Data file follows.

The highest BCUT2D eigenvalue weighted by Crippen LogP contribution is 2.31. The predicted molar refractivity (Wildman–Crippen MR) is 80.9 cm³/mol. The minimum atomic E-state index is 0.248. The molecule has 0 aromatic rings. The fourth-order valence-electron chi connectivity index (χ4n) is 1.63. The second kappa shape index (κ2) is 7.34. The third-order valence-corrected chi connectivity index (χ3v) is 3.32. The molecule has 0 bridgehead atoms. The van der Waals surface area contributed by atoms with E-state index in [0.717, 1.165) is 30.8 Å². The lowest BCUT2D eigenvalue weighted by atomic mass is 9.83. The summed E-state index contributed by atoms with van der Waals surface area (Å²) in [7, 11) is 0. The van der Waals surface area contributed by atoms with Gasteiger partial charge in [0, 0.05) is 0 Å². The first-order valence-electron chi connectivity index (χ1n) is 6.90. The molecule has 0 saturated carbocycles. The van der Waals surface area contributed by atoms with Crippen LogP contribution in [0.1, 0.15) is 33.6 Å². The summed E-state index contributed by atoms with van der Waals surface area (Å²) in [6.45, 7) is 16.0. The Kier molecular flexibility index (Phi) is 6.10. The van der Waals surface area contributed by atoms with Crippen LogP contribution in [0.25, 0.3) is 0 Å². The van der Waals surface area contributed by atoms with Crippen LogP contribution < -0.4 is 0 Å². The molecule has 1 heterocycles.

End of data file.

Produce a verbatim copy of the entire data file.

The highest BCUT2D eigenvalue weighted by Crippen LogP contribution is 2.31. The predicted molar refractivity (Wildman–Crippen MR) is 80.9 cm³/mol. The minimum atomic E-state index is 0.248. The molecule has 0 aromatic rings. The fourth-order valence-electron chi connectivity index (χ4n) is 1.63. The second kappa shape index (κ2) is 7.34. The third-order valence-corrected chi connectivity index (χ3v) is 3.32. The molecule has 0 bridgehead atoms. The van der Waals surface area contributed by atoms with E-state index in [0.717, 1.165) is 30.8 Å². The lowest BCUT2D eigenvalue weighted by atomic mass is 9.83. The summed E-state index contributed by atoms with van der Waals surface area (Å²) in [7, 11) is 0. The van der Waals surface area contributed by atoms with Gasteiger partial charge in [0, 0.05) is 0 Å². The first-order valence-electron chi connectivity index (χ1n) is 6.90. The molecule has 0 saturated carbocycles. The van der Waals surface area contributed by atoms with Crippen LogP contribution in [0.1, 0.15) is 33.6 Å². The summed E-state index contributed by atoms with van der Waals surface area (Å²) in [6.45, 7) is 16.0. The Kier molecular flexibility index (Phi) is 6.10. The van der Waals surface area contributed by atoms with Crippen LogP contribution in [0.25, 0.3) is 0 Å². The van der Waals surface area contributed by atoms with Crippen LogP contribution < -0.4 is 0 Å². The molecule has 1 heterocycles.